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    ABSTRACT: Breast cancer is one of the most important health problems in the world and affects a great number of women over the entire globe. This group of tumors rarely presents as bilateral disease and, when it does happen, normally occurs within the same histological type. We report a rare case of concurrent bilateral breast cancer with two different histology types, a breast carcinoma and a breast sarcoma, in a 42-year-old woman referred to our hospital. A 42-year-old Caucasian woman admitted to our institute in August 1999, presented with a nodule in the left breast of 3.0 × 2.5 cm, and, in the right breast, one of 1.0 cm, suspected of malignancy and with a clinically negative armpit. Biopsies had revealed invasive mammary carcinoma (right breast) and sarcoma (left breast). She was submitted to bilateral modified radical mastectomy. A histological study showed an invasive mammary carcinoma degree II lobular pleomorphic type with invasion of seven of the 19 excised axillary nodes in the right breast and, in the left breast, a sarcoma of the mammary stroma, for which the immunohistochemistry study was negative for epithelial biomarkers and positive for vimentin. Later, she was submitted for chemotherapy (six cycles of 75 mg/m2 5-fluorouracil, epirubicin and cyclophosphamide) followed by radiotherapy of the thoracic wall and axillary nodes on the left. Hormone receptors were positive in the tumor of the right breast, and tamoxifen, 20 mg, was prescribed on a daily basis (five years) followed by letrozole, 2.5 mg, also daily (five years). She presented no sign of negative evolution in the last consultation. The risk of development of bilateral breast cancer is about 1% each year within a similar histological type, but it is higher in tumors with lobular histology. In this case, the patient presented, simultaneously, two histologically distinct tumors, thus evidencing a rare situation.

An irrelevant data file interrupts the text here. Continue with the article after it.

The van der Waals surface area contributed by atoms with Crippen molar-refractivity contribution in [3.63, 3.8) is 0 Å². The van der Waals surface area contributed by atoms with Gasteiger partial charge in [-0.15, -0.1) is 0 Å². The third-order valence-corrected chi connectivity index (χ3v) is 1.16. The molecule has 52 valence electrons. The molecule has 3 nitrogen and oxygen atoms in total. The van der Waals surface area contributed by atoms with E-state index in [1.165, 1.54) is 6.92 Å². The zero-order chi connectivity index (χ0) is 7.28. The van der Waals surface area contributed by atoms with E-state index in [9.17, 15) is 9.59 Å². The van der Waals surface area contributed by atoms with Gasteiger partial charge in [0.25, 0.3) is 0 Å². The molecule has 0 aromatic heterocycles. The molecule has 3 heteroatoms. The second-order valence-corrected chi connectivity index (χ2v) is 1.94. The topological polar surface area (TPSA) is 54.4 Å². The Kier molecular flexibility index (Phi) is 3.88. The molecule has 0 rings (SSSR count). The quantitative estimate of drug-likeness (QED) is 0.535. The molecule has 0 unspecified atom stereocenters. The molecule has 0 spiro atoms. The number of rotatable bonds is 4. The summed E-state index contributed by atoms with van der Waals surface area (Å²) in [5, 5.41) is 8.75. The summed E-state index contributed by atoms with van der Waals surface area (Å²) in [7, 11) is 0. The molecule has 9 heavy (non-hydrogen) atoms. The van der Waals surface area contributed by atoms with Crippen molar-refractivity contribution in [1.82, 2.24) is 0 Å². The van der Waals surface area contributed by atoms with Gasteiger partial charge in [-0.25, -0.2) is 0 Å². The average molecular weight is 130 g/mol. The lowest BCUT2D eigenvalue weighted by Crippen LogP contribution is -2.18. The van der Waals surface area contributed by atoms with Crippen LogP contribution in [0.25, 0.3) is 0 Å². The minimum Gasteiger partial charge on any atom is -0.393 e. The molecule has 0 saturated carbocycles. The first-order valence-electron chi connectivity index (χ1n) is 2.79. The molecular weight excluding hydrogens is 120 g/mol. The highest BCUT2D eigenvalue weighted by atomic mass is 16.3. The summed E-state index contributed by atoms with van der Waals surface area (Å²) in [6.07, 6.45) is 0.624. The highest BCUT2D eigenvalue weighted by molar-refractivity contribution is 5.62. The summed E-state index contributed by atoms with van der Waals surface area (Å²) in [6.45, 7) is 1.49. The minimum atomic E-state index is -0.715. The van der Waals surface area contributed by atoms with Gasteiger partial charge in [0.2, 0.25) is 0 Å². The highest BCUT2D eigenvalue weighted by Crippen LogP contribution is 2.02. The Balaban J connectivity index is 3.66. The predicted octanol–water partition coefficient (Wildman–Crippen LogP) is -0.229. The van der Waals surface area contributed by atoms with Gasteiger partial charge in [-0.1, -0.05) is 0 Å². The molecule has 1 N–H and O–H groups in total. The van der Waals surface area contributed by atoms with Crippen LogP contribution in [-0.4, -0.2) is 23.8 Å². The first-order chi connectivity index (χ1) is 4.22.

Journal of Medical Case Reports 12/2010; 4:414. DOI:10.1186/1752-1947-4-414
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    ABSTRACT: We present an extensive immunohistochemical analysis of 7 mammary sarcomas that did not fit into any specific soft tissue sarcoma category. Histologically, they were composed of spindle cells with highly pleomorphic nuclei and abundant mitoses. Our immunohistochemical antibody panel included pan-cytokeratin (CK), basal cell type CKs (34βE12, CK5/6, CK14, CK17) and vimentin antibodies, antibodies to established (SMA, CD10, p63, S-100, maspin, calponin, GFAP, SM-myosin), and novel (CD29, 14-3-3σ) myoepithelial markers, as well as antibodies to CD34, desmin, h-caldesmon, steroid receptors (estrogen, progesterone, androgen), and EGFR (Her-1). Whereas CKs, CD34, desmin, and h-caldesmon were not expressed, all tumors were positive for CD10 and vimentin. CD29 and SMA were observed in 3 cases each (43%), and p63 and calponin in 2 cases each (29%). Other myoepithelial markers and steroid receptors were absent, except androgen receptors, which were expressed in one sarcoma. Five sarcomas showed positivity for EGFR. The distinction of specific, histogenetically defined sarcoma entities (such as leiomyosarcoma, angiosarcoma, liposarcoma) from NOS-type sarcoma with CD10 expression is usually clear-cut because the former exhibit a characteristic histomorphology and immunoprofile. Phyllodes tumors with stromal overgrowth or recurrent phyllodes tumors lacking epithelial structures as well as periductal stromal sarcomas can be ruled out by their frequent expression of CD34 and negativity for myoepithelial markers. The most important differential diagnosis is sarcomatoid metaplastic carcinoma because its treatment includes axillary lymphadenectomy. Since some NOS-type sarcomas with CD10 expression and most metaplastic carcinomas show positivity for CD29, SMA, and p63, differential diagnosis can be extremely difficult and requires extensive immunohistochemical evaluation for CKs and additional myoepithelial markers such as S-100, 14-3-3σ, and maspin. The immunophenotype of NOS-type sarcomas with CD10 expression suggests that these neoplasms represent a mammary sarcoma variant with myoepithelial features.
    American Journal of Surgical Pathology 04/2006; 30(4):450-456. DOI:10.1097/00000478-200604000-00004 · 5.15 Impact Factor